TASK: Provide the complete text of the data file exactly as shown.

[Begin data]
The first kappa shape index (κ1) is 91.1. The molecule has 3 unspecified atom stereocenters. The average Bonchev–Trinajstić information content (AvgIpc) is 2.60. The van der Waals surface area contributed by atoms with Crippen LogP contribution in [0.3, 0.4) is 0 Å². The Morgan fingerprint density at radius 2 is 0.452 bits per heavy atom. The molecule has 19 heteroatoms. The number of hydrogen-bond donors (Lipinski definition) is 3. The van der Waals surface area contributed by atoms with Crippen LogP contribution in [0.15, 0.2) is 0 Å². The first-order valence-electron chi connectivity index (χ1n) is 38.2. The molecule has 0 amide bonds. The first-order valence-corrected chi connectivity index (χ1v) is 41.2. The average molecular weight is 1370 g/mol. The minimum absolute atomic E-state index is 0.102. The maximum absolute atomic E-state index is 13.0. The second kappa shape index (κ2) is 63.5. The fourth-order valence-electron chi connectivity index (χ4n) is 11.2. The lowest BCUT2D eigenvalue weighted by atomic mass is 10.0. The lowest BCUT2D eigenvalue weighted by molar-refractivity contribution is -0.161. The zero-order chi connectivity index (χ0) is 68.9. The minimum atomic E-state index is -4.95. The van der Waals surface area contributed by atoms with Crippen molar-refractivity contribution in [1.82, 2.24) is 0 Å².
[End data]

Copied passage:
The first kappa shape index (κ1) is 91.1. The molecule has 3 unspecified atom stereocenters. The average Bonchev–Trinajstić information content (AvgIpc) is 2.60. The van der Waals surface area contributed by atoms with Crippen LogP contribution in [0.3, 0.4) is 0 Å². The Morgan fingerprint density at radius 2 is 0.452 bits per heavy atom. The molecule has 19 heteroatoms. The number of hydrogen-bond donors (Lipinski definition) is 3. The van der Waals surface area contributed by atoms with Crippen LogP contribution in [0.15, 0.2) is 0 Å². The first-order valence-electron chi connectivity index (χ1n) is 38.2. The molecule has 0 amide bonds. The first-order valence-corrected chi connectivity index (χ1v) is 41.2. The average molecular weight is 1370 g/mol. The minimum absolute atomic E-state index is 0.102. The maximum absolute atomic E-state index is 13.0. The second kappa shape index (κ2) is 63.5. The fourth-order valence-electron chi connectivity index (χ4n) is 11.2. The lowest BCUT2D eigenvalue weighted by atomic mass is 10.0. The lowest BCUT2D eigenvalue weighted by molar-refractivity contribution is -0.161. The zero-order chi connectivity index (χ0) is 68.9. The minimum atomic E-state index is -4.95. The van der Waals surface area contributed by atoms with Crippen molar-refractivity contribution in [1.82, 2.24) is 0 Å².